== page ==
A crime punishable by no more than a $1,000 fine and/or 1 year of imprisonment, typically in a local institution.
misprision of felony
misprision of felony
natural law
General principles that determine what is right and wrong according to some higher power.
primary deviation
The term used in labeling theory to describe the violation of some norm or law.
Robinson v. California
The 1962 ruling whereby the U.S. Supreme Court declared that sickness may not be made a crime, nor may sick people be punished forbeing sick. In a new approach to the Eighth Amendment's ban on "cruel and unusual punishments," the Court viewed narcotic addiction to be a "sickness" and held that a state cannot make it a punishable offense any more than it could put a person in jail "for the 'crime' of having a common cold."
secondary deviation
The term used in labeling theory to describe the demeanor and conduct that people cultivate as a result of being labeled deviant or criminal.
statutory law
Law created by statute, handed down by legislatures.
USA Patriot Act
A federal administrative law passed by Congress in the wake of the September 11, 2001 terrorist attacks to better enable law enforcement officials to track and punish those responsible for terrorism, and to protect U.S. citizens and property against further attacks.
vicarious liability
The doctrine under which liability is imposed upon an employer for the acts of employees that are committed in the course and scope of their employment.
Crime Index
The sum of Part I offenses reported in a given place for a given period of time.
crime rate
The number of Part I offenses that occur in a given area per 100,000 inhabitants living in that area.
Part II offenses
Crimes designated by the FBI as less serious than the Part I offenses and compiled in terms of the number of arrests made.
Part I offenses
Crimes designated by the FBI as the most serious and compiled in terms of the number of reports made to law enforcement agencies and the number of arrests made.
self-reported crime
Crime statistics compiled on the basis of self-reports by offenders.
Uniform Crime Reports (UCR)
The annual publication of the FBI, presenting official statistics on the rates and trends in crime in the United States.
victimization surveys
Surveys of the victims of crime based on interviews with representative samples of the household population.
adversary system
A system of justice in which the innocence of the accused is presumed and the burden of proof is placed on the court.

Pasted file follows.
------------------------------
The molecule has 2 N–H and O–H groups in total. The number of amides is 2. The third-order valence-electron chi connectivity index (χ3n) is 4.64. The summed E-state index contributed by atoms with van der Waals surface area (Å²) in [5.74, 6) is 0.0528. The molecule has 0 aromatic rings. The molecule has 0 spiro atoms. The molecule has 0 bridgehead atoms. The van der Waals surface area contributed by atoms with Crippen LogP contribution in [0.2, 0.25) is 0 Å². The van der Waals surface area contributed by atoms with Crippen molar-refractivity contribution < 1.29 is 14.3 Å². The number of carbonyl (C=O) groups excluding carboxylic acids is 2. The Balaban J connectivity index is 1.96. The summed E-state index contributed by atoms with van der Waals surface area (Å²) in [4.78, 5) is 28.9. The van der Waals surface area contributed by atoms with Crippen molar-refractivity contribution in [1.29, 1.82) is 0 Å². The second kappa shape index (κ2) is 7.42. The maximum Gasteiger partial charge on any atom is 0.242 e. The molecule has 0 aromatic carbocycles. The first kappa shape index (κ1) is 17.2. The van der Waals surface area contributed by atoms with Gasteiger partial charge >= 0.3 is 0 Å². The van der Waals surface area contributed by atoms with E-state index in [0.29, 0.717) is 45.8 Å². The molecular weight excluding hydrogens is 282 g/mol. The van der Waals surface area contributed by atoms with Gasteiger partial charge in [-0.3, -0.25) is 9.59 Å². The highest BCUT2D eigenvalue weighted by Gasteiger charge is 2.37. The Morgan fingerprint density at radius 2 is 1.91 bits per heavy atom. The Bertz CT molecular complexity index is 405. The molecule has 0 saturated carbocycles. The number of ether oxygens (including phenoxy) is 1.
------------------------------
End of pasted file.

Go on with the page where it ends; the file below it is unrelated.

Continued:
The action of taking a person into custody for the purpose of charging him or her with a crime.
Barron v. Baltimore
The Supreme Court ruling that the Bill of Rights was added to the Constitution to protect citizens only against the action of the federal, not state or local, government.
Bill of Rights
The first 10 amendments to the Constitution of the United States, which restricts government actions.
The police administrative procedures for officially recording an arrest.
Buck v. Bell
The Supreme Court ruling that Virginia did not violate the Fourteenth Amendment's due process guarantee when it sterilized, without her consent, a mentally defective mother.
criminal justice process
The agencies and procedures set up to manage both crime and the persons accused of violating the criminal law.
due process of law
A concept that asserts fundamental principles of justice and implies the administration of laws that do not violate the sacredness of private rights.
Gitlow v. New York
The Supreme Court ruling recognizing that the First Amendment prohibition against government abridgment of the freedom of speech applies to state and local governments as well as to the federal government.
Griswold v. Connecticut
The Supreme Court ruling that a right of personal privacy is implicit in the Constitution.
inquiry system
A system of justice in which all participants in a proceeding are obliged to cooperate with the court in its inquiry into the crime.
inquisitorial system
A system of justice in which the accused is considered guilty until he or she is proven innocent.
procedural due process
Due process protection whereby certain procedures are required before the life, liberty, or property of a person may be taken by the government.
rape shield statutes
Laws that protect alleged rape victims from questioning about evidence of past sexual experiences that are not relevant to the case and that might be prejudicial.
substantive due process
Due process protection against unreasonable, arbitrary, or capricious laws or acts.
void-for-vagueness doctrine
The rule that criminal laws that are unclear or uncertain as to what or to whom they apply violate due process.